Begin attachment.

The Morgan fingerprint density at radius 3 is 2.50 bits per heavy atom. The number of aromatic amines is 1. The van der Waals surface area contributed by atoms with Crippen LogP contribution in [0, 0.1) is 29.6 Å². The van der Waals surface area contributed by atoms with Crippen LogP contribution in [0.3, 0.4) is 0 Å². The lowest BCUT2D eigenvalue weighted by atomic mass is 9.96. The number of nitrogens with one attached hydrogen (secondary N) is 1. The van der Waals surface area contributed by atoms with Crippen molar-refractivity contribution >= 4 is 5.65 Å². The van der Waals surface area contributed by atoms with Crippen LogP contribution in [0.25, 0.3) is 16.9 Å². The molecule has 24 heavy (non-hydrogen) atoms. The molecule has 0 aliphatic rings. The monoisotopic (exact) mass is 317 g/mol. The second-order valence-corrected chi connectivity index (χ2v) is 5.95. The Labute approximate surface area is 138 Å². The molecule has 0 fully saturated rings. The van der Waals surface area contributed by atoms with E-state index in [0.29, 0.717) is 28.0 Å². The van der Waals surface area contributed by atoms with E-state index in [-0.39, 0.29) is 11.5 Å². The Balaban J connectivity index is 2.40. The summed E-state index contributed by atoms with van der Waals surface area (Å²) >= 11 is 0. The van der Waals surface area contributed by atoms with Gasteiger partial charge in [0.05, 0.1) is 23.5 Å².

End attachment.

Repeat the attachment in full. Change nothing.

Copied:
The Morgan fingerprint density at radius 3 is 2.50 bits per heavy atom. The number of aromatic amines is 1. The van der Waals surface area contributed by atoms with Crippen LogP contribution in [0, 0.1) is 29.6 Å². The van der Waals surface area contributed by atoms with Crippen LogP contribution in [0.3, 0.4) is 0 Å². The lowest BCUT2D eigenvalue weighted by atomic mass is 9.96. The number of nitrogens with one attached hydrogen (secondary N) is 1. The van der Waals surface area contributed by atoms with Crippen molar-refractivity contribution >= 4 is 5.65 Å². The van der Waals surface area contributed by atoms with Crippen LogP contribution in [0.25, 0.3) is 16.9 Å². The molecule has 24 heavy (non-hydrogen) atoms. The molecule has 0 aliphatic rings. The monoisotopic (exact) mass is 317 g/mol. The second-order valence-corrected chi connectivity index (χ2v) is 5.95. The Labute approximate surface area is 138 Å². The molecule has 0 fully saturated rings. The van der Waals surface area contributed by atoms with E-state index in [0.29, 0.717) is 28.0 Å². The van der Waals surface area contributed by atoms with E-state index in [-0.39, 0.29) is 11.5 Å². The Balaban J connectivity index is 2.40. The summed E-state index contributed by atoms with van der Waals surface area (Å²) >= 11 is 0. The van der Waals surface area contributed by atoms with Gasteiger partial charge in [0.05, 0.1) is 23.5 Å².